I first heard Kieran Kane when he was with the O’Kanes, a short lived but rewarding group that spawned hits like “Daddies Need to Grow Up Too” and “One True Love”. A couple of years later I heard of Kevin Welch when he seemed to be in the good graces of Nashville’s utterly finicky Music Row. His hit “Something ‘Bout You”, from his Western Beat album, as well as “Til I See You Again”, had him as the next big deal. But Welch and Kane are in it for the long haul, making some of their finest music in recent albums, including a live release recorded Down Under. Now, with this album, the singer-songwriters and musical craftsman team up again to offer up a dozen songs that would outshine even the best Gillian Welch and Dave Rawlings have to give. Beginning with the mountain-esque haunt on the title track, Kane’s deeper timbre is countered by the higher drawl of Welch (Kevin, not Gillian!). The instrumentation draws you in and you’re hooked less than a minute in. “You can’t save everybody / No word no word no praise / You can’t save everybody / Everybody don’t wanna be saved”, they sing on the slow but enjoyable, swaying tune.
It’s a great start and sets the mood for this album—two singers who have plied their craft quite well and are more at ease sitting in wooden chairs across from each other churning out gems. “Dark Eyed Gal” has Welch taking lead as Fat Waller comes in with his button accordion. Although it’s drawn out a tad longer, the tempo is just the way it should be in a Townes Van Zandt-like manner. Kane and Welch sound like they have been together forever, playing into each other’s strengths while the toe-tapping Appalachian-meets-bluegrass hue greets “Hillybilly Blue”. Here Kane speaks the lyrics more than sings them, but the accompanying instruments are the song’s biggest asset.
You Can't Save Everybody
US: 20 Jul 2004
UK: Available as import
Both songwriters use the blues format sometimes with a distinctive traditional Americana slant, particularly as Welch controls the quite bouncy “Jersey Devil” as he’s helped out on harmonies by guest vocalist Claudia Scott. It’s the sort of song that could go on for perhaps twice its length without losing any steam, just a rolling and ambling tempo that is still rather jaunty. The lone mediocre tune thus far is the ordinary “Somewhere in the Middle” with a slight Tex-Mex feeling that is thankfully rather short. But this direction is a brief change as it’s back to the strong songwriting and delivery, with Welch giving a great performance on “Flycatcher Jack and the Whippoorwill’s Song”, resembling the darker moments of Steve Earle’s “Billy Austin” or “Over Yonder” as well as Springsteen’s sparser Nebraska or The Ghost Of Tom Joad. This is followed up by “Callin’ Me”, a spiritual tune that is mindful of Hank Williams, although without much of the honky tonky. Here, Fats Kaplin weaves a lot of magic around Kane’s lead and Welch’s support during the chorus.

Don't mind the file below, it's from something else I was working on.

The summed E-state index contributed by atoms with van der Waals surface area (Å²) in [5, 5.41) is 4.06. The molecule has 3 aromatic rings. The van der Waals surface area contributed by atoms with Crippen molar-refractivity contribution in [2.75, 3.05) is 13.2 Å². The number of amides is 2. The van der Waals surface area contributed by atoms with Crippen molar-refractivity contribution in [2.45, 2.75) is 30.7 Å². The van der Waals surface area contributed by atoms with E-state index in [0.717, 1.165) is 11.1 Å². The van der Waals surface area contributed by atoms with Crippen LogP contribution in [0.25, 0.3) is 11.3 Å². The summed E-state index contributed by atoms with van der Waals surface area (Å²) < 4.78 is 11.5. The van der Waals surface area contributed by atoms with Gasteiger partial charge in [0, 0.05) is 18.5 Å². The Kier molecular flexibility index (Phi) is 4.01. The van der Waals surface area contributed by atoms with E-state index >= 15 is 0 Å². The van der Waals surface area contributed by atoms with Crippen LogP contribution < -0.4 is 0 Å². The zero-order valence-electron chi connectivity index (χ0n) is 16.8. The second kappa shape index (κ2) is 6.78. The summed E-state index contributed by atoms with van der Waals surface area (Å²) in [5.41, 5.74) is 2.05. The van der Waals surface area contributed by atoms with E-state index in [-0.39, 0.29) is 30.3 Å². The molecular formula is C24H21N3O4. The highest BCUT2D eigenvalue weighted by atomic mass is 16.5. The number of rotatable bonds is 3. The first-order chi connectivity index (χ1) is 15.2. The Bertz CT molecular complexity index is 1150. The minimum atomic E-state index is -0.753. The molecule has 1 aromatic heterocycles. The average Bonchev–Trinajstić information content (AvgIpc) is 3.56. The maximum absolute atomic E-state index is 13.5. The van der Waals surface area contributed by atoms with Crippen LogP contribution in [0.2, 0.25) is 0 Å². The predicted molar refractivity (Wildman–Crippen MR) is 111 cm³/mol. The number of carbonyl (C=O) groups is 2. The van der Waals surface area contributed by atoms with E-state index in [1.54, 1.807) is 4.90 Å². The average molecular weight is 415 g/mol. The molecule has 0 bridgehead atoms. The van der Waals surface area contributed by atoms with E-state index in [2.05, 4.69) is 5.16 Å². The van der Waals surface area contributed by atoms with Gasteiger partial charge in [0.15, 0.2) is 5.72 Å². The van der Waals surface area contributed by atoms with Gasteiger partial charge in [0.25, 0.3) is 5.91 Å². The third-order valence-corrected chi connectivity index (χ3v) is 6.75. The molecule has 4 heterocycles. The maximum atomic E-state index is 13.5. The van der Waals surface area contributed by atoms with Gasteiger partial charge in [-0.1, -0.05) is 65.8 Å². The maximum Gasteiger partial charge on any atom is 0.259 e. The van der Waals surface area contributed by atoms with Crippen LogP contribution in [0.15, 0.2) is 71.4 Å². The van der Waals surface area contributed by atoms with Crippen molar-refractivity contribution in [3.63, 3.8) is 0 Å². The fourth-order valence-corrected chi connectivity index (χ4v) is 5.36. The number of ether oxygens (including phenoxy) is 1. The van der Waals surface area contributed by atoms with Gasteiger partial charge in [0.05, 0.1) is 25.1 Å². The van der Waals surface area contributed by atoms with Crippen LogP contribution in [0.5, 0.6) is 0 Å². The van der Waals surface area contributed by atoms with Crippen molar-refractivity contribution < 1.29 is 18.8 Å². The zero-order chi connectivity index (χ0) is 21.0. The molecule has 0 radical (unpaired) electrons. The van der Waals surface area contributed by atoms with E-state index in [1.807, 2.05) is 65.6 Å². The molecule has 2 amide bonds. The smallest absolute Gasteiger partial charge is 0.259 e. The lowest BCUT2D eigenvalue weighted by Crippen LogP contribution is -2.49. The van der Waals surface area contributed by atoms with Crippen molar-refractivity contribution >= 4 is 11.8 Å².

Although there are many highlights, perhaps “the” one is Welch’s self-penned “Till I’m Too Old to Die Young”, which was a hit for the likes of Moe Bandy in the late ‘80s. The song, which talks about literally holding on for dear life, is somber and yet somehow quite hopeful given the topic. “I pray that I won’t feel the chill until I’m too old to die young”, Welch sings as he and Kane just strum a few comfortable folk chords. Ending the song with just his voice is the sonic icing on a very rich cake that might leave a lump in your throat.
The homestretch isn’t quite as outstanding but the creeping “Everybody’s Working for the Man Again . . . ” takes dead aim on the big department stores squashing the little independent Mom-and-Pop shops and the much bigger picture. “We had a radio station they played our music they way they all liked it round here / Then a big corporation with a whole lot of money told our jockeys what we wanted to hear”, Welch sings. Ending with “A Prayer Like Any Other”, this album shows you that there’s still great songwriters out there. It’s just your job to look a little bit harder. So get going!
// Sound Affects
"The man whose songs were recorded by Johnny Cash, Alan Jackson, Ricky Skaggs, David Allan Coe, The Highwaymen, and countless others succumbs to time’s cruel cue that the only token of permanence we have to offer are the effects of shared moments and memories.READ the article